ROB R. MCNAGNY, JR., 1LT, USA
Rob McNagny, Jr. '40
Date of birth: August 8, 1916
Date of death: February 17, 1943
Rob Reed McNagny, Jr.. is listed on the page "And Some We Knew." He resigned on June 2, 1937.
The Howitzer (West Point Yearbook)
From the 1941 Howitzer:
"His loss has been a double one to us, and his fellow soldiers. His excellent qualities as a man made him one of the most popular and respected men in this organization, while his enthusiasm and ability as a pilot made him one of our most valuable. Officers and Enlisted Men alike feel keenly the loss of a fine friend, and the Army Air Forces have lost a superior pilot. No finer tribute can be paid him than to say that he died a soldier's death in time of war," wrote his commanding officer.
Lieut. Rob Reed McNagny, oldest son of Judge Rob R. and Helen V. McNagny, was born August 8, 1916, at Columbia City in the heart of Hoosierdom. Unlike most West Pointers, Mac had a professional background, his father, uncle and grandfather before him all being lawyers. The latter, William F. McNagny, served in the U.S. Congress from his district in 1892, and was for many years a law partner of the late Vice President Thomas R. Marshall.
But the law held no call for Mac. After graduation from High School at Columbia City he won a musical scholarship to Culver Military Academy, and there spent three happy, vigorous years. He graduated in 1936 with varsity letters in football, basketball and crew, was an able debater, won several firsts in boxing, a National Sharpshooter's medal J.G., was manager of the varsity basketball team, captain of the band, member of the glee club, and a frequent contributor to "The Quill."
At Culver his determination on an Army career had birth. There were no available appointments to West Point at the time, and he accepted an appointment to Annapolis instead, entering in the fall of 1936. Failing one spring exam in 1937, he again sought and won the coveted appointment to West Point, and entered the academy in 1937, graduating in June 1941.
A smiling, bright-eyed chap of even temperament, but with a dogged earnestness of purpose. Mac smiled himself into the respect and warm regard of his fellows. His high sense of honor and sportsmanship, his sympathy, his humor, and under it all an almost knightly consecration to Duty and Service, won and held friends. "He was the cleanest, most gallant gentleman I knew in Service," a friend says of him. "And he left not an enemy I know."
Never a top student, often burning the midnight oil to make his grade, he somehow found time for friendships and many activities in those crowded four years at West Point. His popularity among his fellows is attested by the fact that friends chaffed him on the appearance of his picture twenty-three different places in the 1941 Howitzer. He was Class Hop Club Manager four years, member of the cadet dance band three years, took part in cross-country running and intramural football, and graduated a first lieutenant of Company H.
But another urge was calling during the activities of cadet days—the urge to fly. Applying for assignment to the Air Corps, in August after graduation he entered preflight training at Tulsa, Oklahoma, and after basic at Randolph Feld graduated with his silver wings at Kelly Field in March 1942 and was detailed as a pursuit pilot to Dale Mabry Field, Tallahassee, Florida.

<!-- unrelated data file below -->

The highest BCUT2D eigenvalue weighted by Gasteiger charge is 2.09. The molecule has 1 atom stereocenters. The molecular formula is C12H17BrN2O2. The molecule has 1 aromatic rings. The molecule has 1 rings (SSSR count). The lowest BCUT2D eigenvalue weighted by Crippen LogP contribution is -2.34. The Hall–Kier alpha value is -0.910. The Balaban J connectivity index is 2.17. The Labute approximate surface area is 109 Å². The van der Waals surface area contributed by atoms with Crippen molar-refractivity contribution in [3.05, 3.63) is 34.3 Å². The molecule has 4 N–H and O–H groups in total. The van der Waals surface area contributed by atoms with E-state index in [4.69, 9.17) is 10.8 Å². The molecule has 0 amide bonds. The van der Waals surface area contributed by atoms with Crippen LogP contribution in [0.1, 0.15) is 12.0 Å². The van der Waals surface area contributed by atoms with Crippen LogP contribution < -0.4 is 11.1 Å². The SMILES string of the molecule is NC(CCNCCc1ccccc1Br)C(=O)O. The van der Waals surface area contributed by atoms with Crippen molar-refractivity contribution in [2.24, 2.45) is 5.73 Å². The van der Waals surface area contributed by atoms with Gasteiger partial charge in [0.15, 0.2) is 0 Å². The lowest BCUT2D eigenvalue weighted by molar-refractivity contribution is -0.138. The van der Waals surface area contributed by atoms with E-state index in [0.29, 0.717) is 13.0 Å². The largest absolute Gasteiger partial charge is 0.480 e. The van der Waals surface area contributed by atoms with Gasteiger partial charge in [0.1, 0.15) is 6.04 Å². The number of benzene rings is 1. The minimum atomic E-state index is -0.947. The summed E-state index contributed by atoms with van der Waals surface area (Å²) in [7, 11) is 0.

Changes followed fast in that year, and Mac's flashing smile became a bit grimmer. A commission as first lieutenant in June, details at Morris Field, No. Carolina, Aerial Gunnery at Myrtle Beach, So. Carolina, a brief tour at Spartansburg, a month's test flying at Patterson Field, Dayton, Fighter Command School at Orlando, and supervisory training with the 303rd Fighter Squadron, Sarasota Air Base, crowded fast one upon the other. The war in Africa was on now in grim earnest, and Mac sought desperately for a transfer which would "send him across." With an almost fanatical sense of duty to his country, he chafed under detention as an instructor of pilots, while friends and classmates were daily moving abroad to fight. But he doggedly perfected himself and the men under him in his craft—and hoped. During his year on wings his one keen disappointment was his failure to be sent abroad.
And finally one sunny morning at Sarasota the long sought orders came. He was directed to transfer to a new unit at Drew Field, where a wing was forming for early service abroad. Advancement, fighting, experience loomed. He took his plane up that February day with the lightest heart in months, and companions say his performance in that flight was flawless. But Fate has a way of putting its fingers into the plans of men. At the completion of what was scheduled as his last flight at Sarasota, in low elevation flying the projecting limb of a tree brushed a wing-tip, and Mac's proudest possession—the shining P-40—and its pilot, went crashing into eternity.
So died a gallant young officer, respected and trusted by his superiors, respected and well-loved by his fellows and the men he trained. But so ardent and determined a spirit must not have lived in vain. Men whose lives he touched, combat pilots he trained and taught the arts of war have spanned the seven seas in flight, boldly challenging the enemies of his cause and theirs. Somewhere out there in blue Mediterranean skies, or in China, Burma, or the Solomons—wherever U.S. pilots fly—Mac's dauntless spirit soars on with his fellows, determined still for the Cause for which he died.
Lieut. McNagny is survived by his parents, Judge and Mrs. Rob R. McNagny and a younger brother, DeWitt Kirk, of Columbia City, Indiana, and a sister, Miss Marilynn McNagny, of Indianapolis, Indiana.
He is buried in Indiana.
Memorial Hall Error
Rob is not listed with his classmates. He was identified through the diligent efforts of Leslie Poche, a volunteer who combed through Shipmate issues to find operational losses not accounted for in Memorial Hall.